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Aerospace/Aviation/Aeroplane + Helicopter Integrated Electro Mechanical Machine


QUESTION: Dear Laura‎‎

Is it possible to design and manufacture / construct a Integrated
ircraft which can work both as a Aeroplane as well as a Helicopter ?. The machine will have wings as well as rotors. The Pilot will be able to fly either as a Aeroplane as well as a Helicopter.

i.e. The Operations features of both the machines viz AAeroplane and Helicopter will be integrated in a single machine.

1. If possible will it be  complex machine to deign & manufacture ?.
2. Will there will be benefit if both the operation features ar integrate in a single machine ?.

Awaiting your reply,

Thanks & Regards,
Prashant S Akerkar

ANSWER: Hello Prashant,
Thank you for writing. I believe that what you are describing already exists, in a certain form. It is the Bell Boeing V-22 Osprey. You can read more about it and see photos here:
It is a tilt-rotor aircraft that is able to take off like a helicopter, in small spaces, but then convert while airborne to an aircraft. It did have initial operational difficulties as pilots became accustomed to flying it, and it is certainly a unique aircraft. It sounds a lot like what you are describing in your question. It is currently operated by the United States Marine Corps and the United States Air Force.
Laura Laster

---------- FOLLOW-UP ----------

QUESTION: Dear Laura

Thank you.

1. Will Commercial Air carriers like British Airways, Cathay Pacific, Lufthansa, Qatar Airways, Air India, Singapore Airlines etc will employ these Aircraft + Helicopter Dual Model i.e. Integrated Single Machine for Passengers travelling Overseas as well as Domestic / Local  ?.

In case not, Where these Aircraft Model will be Useful for Flight Operations ?.

2. The Aircraft Pilot in this model can start the Aircraft i.e. during flight takeoff can work only with one operations mode viz Airplane OR Helicopter. If Airplane Mode is selected, Wings will be adapted or if Helicopter mode is selected Rotors will be adapted for flight operations.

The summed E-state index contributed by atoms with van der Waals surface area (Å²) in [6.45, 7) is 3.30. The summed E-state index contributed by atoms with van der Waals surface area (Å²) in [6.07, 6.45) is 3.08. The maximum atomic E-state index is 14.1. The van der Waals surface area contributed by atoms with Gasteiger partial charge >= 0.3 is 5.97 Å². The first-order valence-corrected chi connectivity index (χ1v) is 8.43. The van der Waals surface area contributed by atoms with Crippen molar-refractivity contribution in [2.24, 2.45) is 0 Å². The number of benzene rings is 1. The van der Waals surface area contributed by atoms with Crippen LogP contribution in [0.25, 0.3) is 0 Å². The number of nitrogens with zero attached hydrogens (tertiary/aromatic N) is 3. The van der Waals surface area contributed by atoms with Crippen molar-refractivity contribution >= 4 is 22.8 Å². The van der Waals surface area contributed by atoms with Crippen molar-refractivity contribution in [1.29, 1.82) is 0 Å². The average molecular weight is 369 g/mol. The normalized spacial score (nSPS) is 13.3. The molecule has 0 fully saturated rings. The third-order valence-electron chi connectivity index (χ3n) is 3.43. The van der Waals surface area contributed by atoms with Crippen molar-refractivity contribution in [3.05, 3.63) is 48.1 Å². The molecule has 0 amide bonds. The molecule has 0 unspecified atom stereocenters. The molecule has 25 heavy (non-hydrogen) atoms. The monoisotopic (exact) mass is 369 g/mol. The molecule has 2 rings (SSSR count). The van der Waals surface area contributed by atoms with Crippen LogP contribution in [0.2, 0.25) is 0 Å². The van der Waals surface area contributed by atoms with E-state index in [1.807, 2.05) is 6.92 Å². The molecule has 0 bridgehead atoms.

During Landing the Airplane or Helicopter will use the standard mode as
per the selected Model during takeoff.

Is this correct ?.

Awaiting your reply,

Thanks & Regards,
Prashant S Akerkar

ANSWER: 1. No, these aircraft are so very specialized and expensive to operate that I do not foresee any large commercial airlines ever using the V-22 Osprey or similar aircraft.
2. Unfortunately, I do not know exactly how to answer your second question. I believe the V-22 can take off and land like either a helicopter or an airplane. It can be converted in flight from one mode to the other somehow by the pilot. But I'm not exactly sure how all this done or controlled as it is not in my area of expertise.

---------- FOLLOW-UP ----------

QUESTION: Dear Laura

Thank you.

As you mentioned "The usual mission of the V-22 is to take off in helicopter mode, transition to aircraft mode (forward flight), arrive at scene and reverse the operation and land vertically".

If the Other Aircraft mode is selected i.e. "Airplane" during flight takeoff operations then as usual the commercial aircraft runs on the runaway to take off then could it be useful ?. Can it be designed to start
also in "Airplane" as well as "Helicopter" mode ?.

Once the flight has taken off, during flight operations the Aircraft should also have the capability to Stop in the air (The Helicopter allow this functionality unlike Airplane) for few minutes to hours.

While descending/landing it will descend as usual as a Commercial Aircraft.